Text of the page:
Inclusive community effort builds pathways to recovery

Posted 9/12/19

By JOHN HOWELL The Warwick Public Library had a display tent Saturday in the Warwick Mall parking lot, one of 20 tents representing agencies dealing from substance abuse recovery to suicide prevention. The occasion, run by Rally 4 Recovery, was the first

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Inclusive community effort builds pathways to recovery


The Warwick Public Library had a display tent Saturday in the Warwick Mall parking lot, one of 20 tents representing agencies dealing from substance abuse recovery to suicide prevention.

The occasion, run by Rally 4 Recovery, was the first of four Saturday events in celebration of National Recovery Month. This is the second consecutive year the kickoff with music, activities for kids, plenty of food and inspirational talks has been held at the mall.

And what does the library have to do with overcoming addiction?

Jana Stevenson, deputy library director, didn’t have books or CDs to loan. There wasn’t even a flier about the library. Rather, spread on a table were prizes from miniature stuffed animals to small containers with the contents to blow bubbles. Indeed, Stevenson had customers from kids to adults anxious to take free chances on winning a prize depending where the chit they placed at the top of a board landed after bouncing between pegs.

Stevenson explained she wanted the library to have a presence to show its support of The Collaborative, Warwick’s Behavioral Health Initiative that holds monthly meetings at the library. The library is the newest member of The Collaborative started last year by Maureen Gouveia of the Providence Center and imbedded in the Warwick Police Department as its mental health liaison.

“The library is the general public,” Stevenson said, and for that reason she is looking for it to play a role in educating the public on addiction and recovery. The library will host the mini educational series “Let’s Talk” planned by the collaborative. Stevenson said the next event is slated for Nov. 26 from 5:30 to 8:30 p.m. with the topic being veterans and mental health. The monthly series will also address ways for parents to understand social media and what impacts it could have on children.

Additionally, Stevenson said the library’s participation in the rally gave her the opportunity to talk with people about library services and emphasize the point it’s “a great place to just hang out.”

Gouveia calls the collaborative comprised of representatives from 25 agencies a “grassroots” community effort to educate the public on mental health and addiction issues through its initiatives. Community Overdose Engagement (CODE) grants from BHDDH have funded collaborative efforts. Kathy Sullivan of the Kent County Prevention Coalition has also played an especially active role in the collaborative.

George O’Toole, president of Rally 4 Recovery and organizer of Saturday’s event, spoke of the role of the Warwick Police Department and how it has been there to not only assist with the event but throughout the year. In recognition of the department’s contribution, O’Toole presented Col. Rick Rathbun an award recognizing the department and its efforts. In accepting the presentation, Chief Rathbun pointed to the men and women of his department and their work, adding, “We have your back.”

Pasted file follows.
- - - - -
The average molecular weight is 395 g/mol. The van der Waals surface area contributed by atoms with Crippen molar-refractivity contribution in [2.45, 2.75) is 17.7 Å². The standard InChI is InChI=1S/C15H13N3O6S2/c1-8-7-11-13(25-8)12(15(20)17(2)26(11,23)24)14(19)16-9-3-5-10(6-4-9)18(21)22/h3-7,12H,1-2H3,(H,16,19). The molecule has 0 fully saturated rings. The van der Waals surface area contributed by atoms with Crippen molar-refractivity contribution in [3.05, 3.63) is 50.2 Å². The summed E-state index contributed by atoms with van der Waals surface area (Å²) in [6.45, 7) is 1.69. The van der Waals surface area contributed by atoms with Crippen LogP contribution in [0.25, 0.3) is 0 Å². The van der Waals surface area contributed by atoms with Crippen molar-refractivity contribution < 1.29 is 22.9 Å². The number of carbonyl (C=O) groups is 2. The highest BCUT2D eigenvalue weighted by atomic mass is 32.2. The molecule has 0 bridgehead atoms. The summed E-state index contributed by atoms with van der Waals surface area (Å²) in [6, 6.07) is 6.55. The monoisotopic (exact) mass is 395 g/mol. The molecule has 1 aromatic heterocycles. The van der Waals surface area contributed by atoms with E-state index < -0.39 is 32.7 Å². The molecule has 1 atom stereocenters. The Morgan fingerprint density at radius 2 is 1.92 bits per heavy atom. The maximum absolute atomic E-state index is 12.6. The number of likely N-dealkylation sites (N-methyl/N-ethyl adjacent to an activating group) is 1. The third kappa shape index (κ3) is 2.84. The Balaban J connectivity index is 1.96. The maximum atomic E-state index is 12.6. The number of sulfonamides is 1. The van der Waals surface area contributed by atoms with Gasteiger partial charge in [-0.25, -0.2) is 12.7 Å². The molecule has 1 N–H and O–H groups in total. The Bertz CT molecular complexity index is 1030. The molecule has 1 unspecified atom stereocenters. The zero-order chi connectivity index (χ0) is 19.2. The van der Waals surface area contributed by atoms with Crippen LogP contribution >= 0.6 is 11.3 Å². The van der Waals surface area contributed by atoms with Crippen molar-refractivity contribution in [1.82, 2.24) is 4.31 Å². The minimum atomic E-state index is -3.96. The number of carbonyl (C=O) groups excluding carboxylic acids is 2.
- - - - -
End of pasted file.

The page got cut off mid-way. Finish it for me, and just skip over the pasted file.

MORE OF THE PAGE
The words resonated with successive speakers and was in keeping with the National Recovery Month theme, “Join the Voices for Recovery: Together We Are Stronger.”

Those are words that have meaning for Willy Walton, who is now 22 years in recovery. Walton said alcohol and drugs robbed him of his ambition and gave him a life where the sole focus was the next high.

“You just survive in addiction, you don’t pay your bills,” he said.

His use of drugs led to his arrest but also to a way out. He credits his turnaround to Family Court Justice Debra E. DiSegna, who “gave me a second chance” and to his two sons and his friends.

“Drinking and getting high don’t work,” he said.

Walton believes athletes can have the greatest impact on youth because “the kids look up to them.”

As Walton talked, Lenny Tessier interrupted to give him a hug and pat on the back. Tessier said, “we look after each other.”

Also in recovery, Tessier said, “You have got to think sober, act sober and live sober.”

“It’s not my fault that I’m an alcoholic,” he said. “It’s my fault if I don’t do something about it.”

The month-long observance continues this Saturday with Rally 4 Recovery presence at WaterFire at the Turks Head Building in Providence from 4 p.m. to 10 p.m.; the Bristol Town Common in Bristol on September 21 from 11 a.m. to 2 p.m., and at Aquidneck Island in Pottsy Field, Middletown on September 28 from 12 to 4 p.m.


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That officer on the far left is jaaacked!!!! Do not let his physique fool you, he is very nice.

Friday, September 13, 2019

da only patrons left at the lieberry are drug addicts using da free internets. time to close dis dinosaur down

Friday, September 13, 2019

It’s unfortunate that today’s libraries are community centers.

Monday, September 16, 2019

Yes, Certainly nobody reads anymore.

Monday, September 16, 2019